It was because of her public service that I first met Kathy. Her reputation as a passionately dedicated community leader long preceded our meeting, and through the years I've found that reputation to be earned and wholly accurate. I've watched her inspire other business and civic leaders, rally diverse groups around visions including developing the green gateway to Lafayette, improving educational institutions, and most notably her trailblazing in social services advocating with 232-HELP/211 for successful implementation of the 211 system in Louisiana.
While she has been in Lafayette's public eye for service on the city-parish council and nonprofit boards, her true legacy has been built quietly behind the scenes as she has welcomed so many people in crisis into her life and her family, believing in them before they can believe in themselves, and selflessly giving of her time and resources ' repeatedly opening her home to people in need and employing people in recovery.
From my experiences operating transitional housing programs, property owners are few and far between who will lease to a population that is, by definition, in a period of instability in their lives. This community is fortunate to have men and women like Kathy Ashworth who take that risk.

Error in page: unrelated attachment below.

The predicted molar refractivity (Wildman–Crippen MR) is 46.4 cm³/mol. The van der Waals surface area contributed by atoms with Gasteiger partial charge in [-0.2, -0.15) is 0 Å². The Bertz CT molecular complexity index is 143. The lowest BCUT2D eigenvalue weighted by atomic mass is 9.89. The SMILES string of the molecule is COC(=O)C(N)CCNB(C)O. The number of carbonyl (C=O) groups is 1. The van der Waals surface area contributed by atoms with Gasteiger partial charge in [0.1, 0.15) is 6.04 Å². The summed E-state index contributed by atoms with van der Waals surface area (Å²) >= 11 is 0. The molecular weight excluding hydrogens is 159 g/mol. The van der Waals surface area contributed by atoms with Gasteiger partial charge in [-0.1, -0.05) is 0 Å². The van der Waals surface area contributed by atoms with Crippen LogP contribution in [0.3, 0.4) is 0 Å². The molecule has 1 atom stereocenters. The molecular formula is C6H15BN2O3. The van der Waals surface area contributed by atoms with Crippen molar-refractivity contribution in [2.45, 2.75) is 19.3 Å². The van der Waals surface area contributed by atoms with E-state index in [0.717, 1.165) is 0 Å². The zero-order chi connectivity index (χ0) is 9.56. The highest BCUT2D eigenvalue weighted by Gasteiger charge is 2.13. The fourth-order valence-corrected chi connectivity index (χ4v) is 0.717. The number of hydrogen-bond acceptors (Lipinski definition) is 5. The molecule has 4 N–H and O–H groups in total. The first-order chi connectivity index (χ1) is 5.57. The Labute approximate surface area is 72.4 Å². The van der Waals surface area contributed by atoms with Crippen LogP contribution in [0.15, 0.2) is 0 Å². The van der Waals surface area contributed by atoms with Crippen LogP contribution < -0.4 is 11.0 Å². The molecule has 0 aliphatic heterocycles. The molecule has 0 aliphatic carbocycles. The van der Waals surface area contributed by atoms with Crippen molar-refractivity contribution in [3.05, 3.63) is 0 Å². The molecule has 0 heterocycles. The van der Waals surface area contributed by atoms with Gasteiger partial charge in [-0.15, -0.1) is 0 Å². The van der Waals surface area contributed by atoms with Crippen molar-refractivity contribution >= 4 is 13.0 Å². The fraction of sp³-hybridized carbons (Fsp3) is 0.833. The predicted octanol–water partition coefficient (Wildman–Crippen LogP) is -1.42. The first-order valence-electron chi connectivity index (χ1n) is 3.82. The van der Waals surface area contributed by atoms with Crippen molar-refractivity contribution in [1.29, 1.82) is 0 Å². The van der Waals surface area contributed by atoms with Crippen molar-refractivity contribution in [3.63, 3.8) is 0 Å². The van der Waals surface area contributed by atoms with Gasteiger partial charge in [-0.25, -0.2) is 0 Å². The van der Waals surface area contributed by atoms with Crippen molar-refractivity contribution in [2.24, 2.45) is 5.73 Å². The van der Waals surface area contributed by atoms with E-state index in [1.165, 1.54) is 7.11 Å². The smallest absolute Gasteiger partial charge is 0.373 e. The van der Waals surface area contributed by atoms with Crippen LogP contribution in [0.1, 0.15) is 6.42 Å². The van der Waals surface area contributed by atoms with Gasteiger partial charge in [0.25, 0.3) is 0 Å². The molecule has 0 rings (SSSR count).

As she is serving a role in Louisiana's rebuilding efforts working with federal and state agencies, Kathy probably will not take time or focus away to advocate for herself. True to form with her public service record, she will no doubt instead choose to spend her time advocating on behalf of displaced citizens whose futures are impacted by her current work in Baton Rouge and around the state.
I'm delighted her time and talents are engaged in helping our state draft a comprehensive vision for improved infrastructure, affordable housing, and economic development. At this intersection of crisis and opportunity it will take all of us working together to realize a brighter future.
Keller is the chief executive officer of Acadiana Outreach. ' Ed.
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